Copyright ©The Author(s) 2015. Published by Baishideng Publishing Group Inc. All rights reserved.
World J Gastrointest Surg. Aug 27, 2015; 7(8): 128-132
Published online Aug 27, 2015. doi: 10.4240/wjgs.v7.i8.128
Laparoscopic pancreatoduodenectomy: How far have we come and where are we headed?
Shailesh V Shrikhande, Masillamany Sivasanker
Shailesh V Shrikhande, Masillamany Sivasanker, Department of Surgical Oncology, Tata Memorial Hospital, Mumbai 400012, India
Author contributions: Both authors contributed to this manuscript.
Conflict-of-interest statement: The authors declare no conflicts of interest.
Open-Access: This article is an open-access article which was selected by an in-house editor and fully peer-reviewed by external reviewers. It is distributed in accordance with the Creative Commons Attribution Non Commercial (CC BY-NC 4.0) license, which permits others to distribute, remix, adapt, build upon this work non-commercially, and license their derivative works on different terms, provided the original work is properly cited and the use is non-commercial. See: http://creativecommons.org/licenses/by-nc/4.0/
Correspondence to: Shailesh V Shrikhande, MS, MD, FRCS (Hon), Chief (Gastrointestinal and Hepato-Pancreato-Biliary Service), Professor (Department of Surgical Oncology), Convener (GI Disease Management Group), Department of Surgical Oncology, Tata Memorial Hospital, Ernest Borges Marg, Parel, Mumbai 400012, India. shailushrikhande@hotmail.com
Telephone: +91-22-24144489 Fax: +91-22-24148114
Received: February 4, 2015
Peer-review started: February 5, 2015
First decision: April 10, 2015
Revised: May 25, 2015
Accepted: June 9, 2015
Article in press: June 11, 2015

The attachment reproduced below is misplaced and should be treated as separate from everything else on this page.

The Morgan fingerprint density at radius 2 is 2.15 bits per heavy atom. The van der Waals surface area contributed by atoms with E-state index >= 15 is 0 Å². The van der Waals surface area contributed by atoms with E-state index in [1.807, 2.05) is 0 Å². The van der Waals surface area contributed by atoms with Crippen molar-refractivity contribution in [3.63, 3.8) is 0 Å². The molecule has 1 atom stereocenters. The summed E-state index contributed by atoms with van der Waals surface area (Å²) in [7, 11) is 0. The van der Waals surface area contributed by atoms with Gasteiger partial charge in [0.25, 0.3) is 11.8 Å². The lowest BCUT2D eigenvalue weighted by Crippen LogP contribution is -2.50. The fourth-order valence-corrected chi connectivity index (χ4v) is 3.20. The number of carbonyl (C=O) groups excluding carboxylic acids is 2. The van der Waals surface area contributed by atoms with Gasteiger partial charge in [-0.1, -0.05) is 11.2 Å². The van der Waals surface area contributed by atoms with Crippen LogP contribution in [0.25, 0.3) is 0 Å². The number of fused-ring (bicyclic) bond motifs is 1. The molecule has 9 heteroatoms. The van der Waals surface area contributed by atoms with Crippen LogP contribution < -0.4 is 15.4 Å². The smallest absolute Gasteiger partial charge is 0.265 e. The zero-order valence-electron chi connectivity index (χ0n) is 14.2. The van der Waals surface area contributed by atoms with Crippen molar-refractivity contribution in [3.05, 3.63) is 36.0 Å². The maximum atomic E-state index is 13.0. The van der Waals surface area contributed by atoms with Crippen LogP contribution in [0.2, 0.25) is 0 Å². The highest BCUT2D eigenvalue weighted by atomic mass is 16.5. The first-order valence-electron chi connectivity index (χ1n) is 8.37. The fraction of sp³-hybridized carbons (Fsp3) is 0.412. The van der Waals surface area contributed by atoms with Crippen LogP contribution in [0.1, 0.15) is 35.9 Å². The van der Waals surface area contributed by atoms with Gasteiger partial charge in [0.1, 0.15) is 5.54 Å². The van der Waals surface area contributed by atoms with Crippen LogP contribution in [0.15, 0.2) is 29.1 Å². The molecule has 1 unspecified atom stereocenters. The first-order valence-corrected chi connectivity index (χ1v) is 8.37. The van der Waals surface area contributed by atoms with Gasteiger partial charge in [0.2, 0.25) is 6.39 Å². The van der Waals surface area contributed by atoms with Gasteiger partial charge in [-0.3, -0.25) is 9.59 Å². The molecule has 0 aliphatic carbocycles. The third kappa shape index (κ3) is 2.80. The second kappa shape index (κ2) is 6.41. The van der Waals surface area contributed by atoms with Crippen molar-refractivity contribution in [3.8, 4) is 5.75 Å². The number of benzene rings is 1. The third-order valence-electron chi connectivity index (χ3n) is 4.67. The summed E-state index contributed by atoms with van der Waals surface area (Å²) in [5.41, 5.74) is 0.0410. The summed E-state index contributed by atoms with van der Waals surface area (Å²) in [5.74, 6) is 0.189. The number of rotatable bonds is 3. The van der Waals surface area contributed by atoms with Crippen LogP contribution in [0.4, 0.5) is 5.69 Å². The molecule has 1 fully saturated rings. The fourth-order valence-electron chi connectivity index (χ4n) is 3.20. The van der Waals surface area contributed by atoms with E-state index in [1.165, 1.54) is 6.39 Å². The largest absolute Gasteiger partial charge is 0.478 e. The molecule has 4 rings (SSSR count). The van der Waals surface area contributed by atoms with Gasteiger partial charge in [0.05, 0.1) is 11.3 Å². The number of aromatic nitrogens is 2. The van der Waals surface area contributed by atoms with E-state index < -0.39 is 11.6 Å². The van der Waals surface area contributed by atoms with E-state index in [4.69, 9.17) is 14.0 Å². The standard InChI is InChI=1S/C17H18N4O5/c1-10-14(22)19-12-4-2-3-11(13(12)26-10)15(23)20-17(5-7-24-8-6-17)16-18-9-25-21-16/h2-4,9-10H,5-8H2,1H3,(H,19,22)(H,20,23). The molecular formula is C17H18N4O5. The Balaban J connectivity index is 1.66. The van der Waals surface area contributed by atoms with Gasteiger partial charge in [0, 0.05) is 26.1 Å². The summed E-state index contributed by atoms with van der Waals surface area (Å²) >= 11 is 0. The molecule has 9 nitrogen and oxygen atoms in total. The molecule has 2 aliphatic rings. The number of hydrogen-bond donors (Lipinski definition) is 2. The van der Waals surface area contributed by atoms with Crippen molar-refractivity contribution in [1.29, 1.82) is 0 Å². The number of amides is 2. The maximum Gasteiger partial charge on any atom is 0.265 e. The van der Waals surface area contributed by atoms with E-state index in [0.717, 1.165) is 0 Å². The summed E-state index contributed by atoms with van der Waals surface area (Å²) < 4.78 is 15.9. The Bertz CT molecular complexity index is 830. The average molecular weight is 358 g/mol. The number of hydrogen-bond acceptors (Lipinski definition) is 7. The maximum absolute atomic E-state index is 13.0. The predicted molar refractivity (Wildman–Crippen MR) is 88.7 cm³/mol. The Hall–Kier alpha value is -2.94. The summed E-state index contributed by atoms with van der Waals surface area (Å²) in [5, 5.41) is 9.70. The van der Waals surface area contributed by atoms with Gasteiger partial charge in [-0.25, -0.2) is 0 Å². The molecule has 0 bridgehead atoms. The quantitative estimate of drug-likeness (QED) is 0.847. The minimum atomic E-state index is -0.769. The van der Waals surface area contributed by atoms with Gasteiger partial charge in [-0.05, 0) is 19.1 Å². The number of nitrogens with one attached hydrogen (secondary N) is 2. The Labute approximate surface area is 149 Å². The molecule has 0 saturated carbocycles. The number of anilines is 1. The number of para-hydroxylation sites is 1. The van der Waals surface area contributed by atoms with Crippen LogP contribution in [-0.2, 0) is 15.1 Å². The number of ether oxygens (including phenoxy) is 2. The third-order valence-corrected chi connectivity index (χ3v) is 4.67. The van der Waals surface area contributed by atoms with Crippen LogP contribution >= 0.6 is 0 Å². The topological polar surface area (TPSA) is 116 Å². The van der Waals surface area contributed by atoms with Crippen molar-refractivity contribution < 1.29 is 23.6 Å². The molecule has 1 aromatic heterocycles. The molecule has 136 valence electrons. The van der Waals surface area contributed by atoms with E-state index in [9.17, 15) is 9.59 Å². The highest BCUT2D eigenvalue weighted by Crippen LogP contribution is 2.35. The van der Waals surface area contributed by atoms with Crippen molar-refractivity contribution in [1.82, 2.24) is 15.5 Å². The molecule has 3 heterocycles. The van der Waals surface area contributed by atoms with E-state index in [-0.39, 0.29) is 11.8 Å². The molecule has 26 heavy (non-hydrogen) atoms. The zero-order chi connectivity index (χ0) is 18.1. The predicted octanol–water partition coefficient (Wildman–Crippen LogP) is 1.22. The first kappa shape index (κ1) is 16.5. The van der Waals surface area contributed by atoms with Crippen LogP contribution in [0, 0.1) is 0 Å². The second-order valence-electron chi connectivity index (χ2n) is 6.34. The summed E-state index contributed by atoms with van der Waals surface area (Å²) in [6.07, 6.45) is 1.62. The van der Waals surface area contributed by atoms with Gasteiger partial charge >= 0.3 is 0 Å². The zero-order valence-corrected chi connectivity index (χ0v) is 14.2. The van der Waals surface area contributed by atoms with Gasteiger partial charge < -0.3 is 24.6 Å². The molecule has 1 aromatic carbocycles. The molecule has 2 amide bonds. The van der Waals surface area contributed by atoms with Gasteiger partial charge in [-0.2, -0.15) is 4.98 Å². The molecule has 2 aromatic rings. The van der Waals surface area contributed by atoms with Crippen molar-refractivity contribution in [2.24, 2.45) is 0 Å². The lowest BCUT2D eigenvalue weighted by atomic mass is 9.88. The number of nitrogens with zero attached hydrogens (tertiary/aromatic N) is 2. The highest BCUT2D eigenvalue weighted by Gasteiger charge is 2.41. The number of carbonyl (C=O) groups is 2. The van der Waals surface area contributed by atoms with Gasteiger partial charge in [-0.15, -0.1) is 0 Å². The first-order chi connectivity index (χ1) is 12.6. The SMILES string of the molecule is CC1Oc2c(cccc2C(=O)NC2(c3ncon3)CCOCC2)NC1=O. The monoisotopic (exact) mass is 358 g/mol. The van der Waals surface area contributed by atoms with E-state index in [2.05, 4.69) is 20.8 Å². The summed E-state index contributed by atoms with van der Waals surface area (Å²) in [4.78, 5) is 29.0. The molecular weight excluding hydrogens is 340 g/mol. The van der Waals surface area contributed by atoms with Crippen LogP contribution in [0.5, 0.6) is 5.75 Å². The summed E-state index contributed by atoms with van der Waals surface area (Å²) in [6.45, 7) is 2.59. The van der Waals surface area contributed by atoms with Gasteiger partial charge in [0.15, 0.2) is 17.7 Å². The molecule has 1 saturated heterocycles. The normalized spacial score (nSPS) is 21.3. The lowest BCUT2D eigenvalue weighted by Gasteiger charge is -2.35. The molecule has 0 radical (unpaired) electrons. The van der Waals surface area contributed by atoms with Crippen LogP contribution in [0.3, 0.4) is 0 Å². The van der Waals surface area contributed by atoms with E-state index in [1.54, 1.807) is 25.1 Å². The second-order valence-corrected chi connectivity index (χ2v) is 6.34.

Published online: August 27, 2015

Minimally invasive pancreatoduodenectomy is currently a feasible option in selected patients at high volume centers with available expertise. Although the procedure has been described two decades ago, laparoscopic surgeons have been reluctant to perform it since it is technically demanding. Currently there is no standardized training process for minimally invasive pancreatoduodenectomy and this is required to ensure the safety of the procedure. Even the open pancreatoduodenectomy can be a challenging procedure where the outcome depends much upon the patient volume and surgeon’s experience. In the minimally invasive setting, all the current evidence comes from retrospective data with inherent selection bias. Although the proposed benefits have been reported in many series, a randomized trial comparing with the open approach is highly unlikely to happen, given the complexity of pancreatic cancer and patient selection for complex surgery. Rather, in a disease for which cure is an utopian statement, perhaps the ultimate aim of minimally invasive pancreatoduodenectomy can be the improvement in the quality of life. Also further studies are needed to assess the immunologic role affecting the oncologic outcomes in patients undergoing minimally invasive pancreatoduodenectomy. The robotic platforms have got easily accepted since they can overcome some of the limitations of the laparoscopic platforms such as limited range of motion, two dimensional visualization and poor ergonomics. The main limitations of robotic procedures are related to the high costs associated with the system and disposable equipment. Currently evidence is lacking regarding the cost effectiveness of the procedure and also the push from the industry is on rise. All these minimally invasive techniques have a long learning curve and prior extensive experience in hepatopancreatobiliary surgery is mandatory for surgeons embarking on these endeavours.

Keywords: Laparoscopic pancreatoduodenectomy, Roboticpancreatoduodenectomy, Minimally invasive pancreatoduodenectomy

Core tip: This editorial while discussing the evidence and controversies surrounding minimally invasive pancreatoduodenectomy, aims to update the reader about the highest level of evidence accumulated over the past few years. Pancreatoduodenectomy remains a demanding procedure even in the open approach and only few surgeons in high volume centres have published the outcomes following minimally invasive pancreatoduodenectomy. All these reports are retrospective data with inherent problems related to bias. To settle this issue, any randomized trial is unlikely to happen given the complexity of the cancer and patient selection for surgery in a resectable cancer. All these issues have been addressed in this editorial so that the pros and cons of minimally invasive pancreatoduodenectomy have been well conveyed and the reader takes home a balanced message.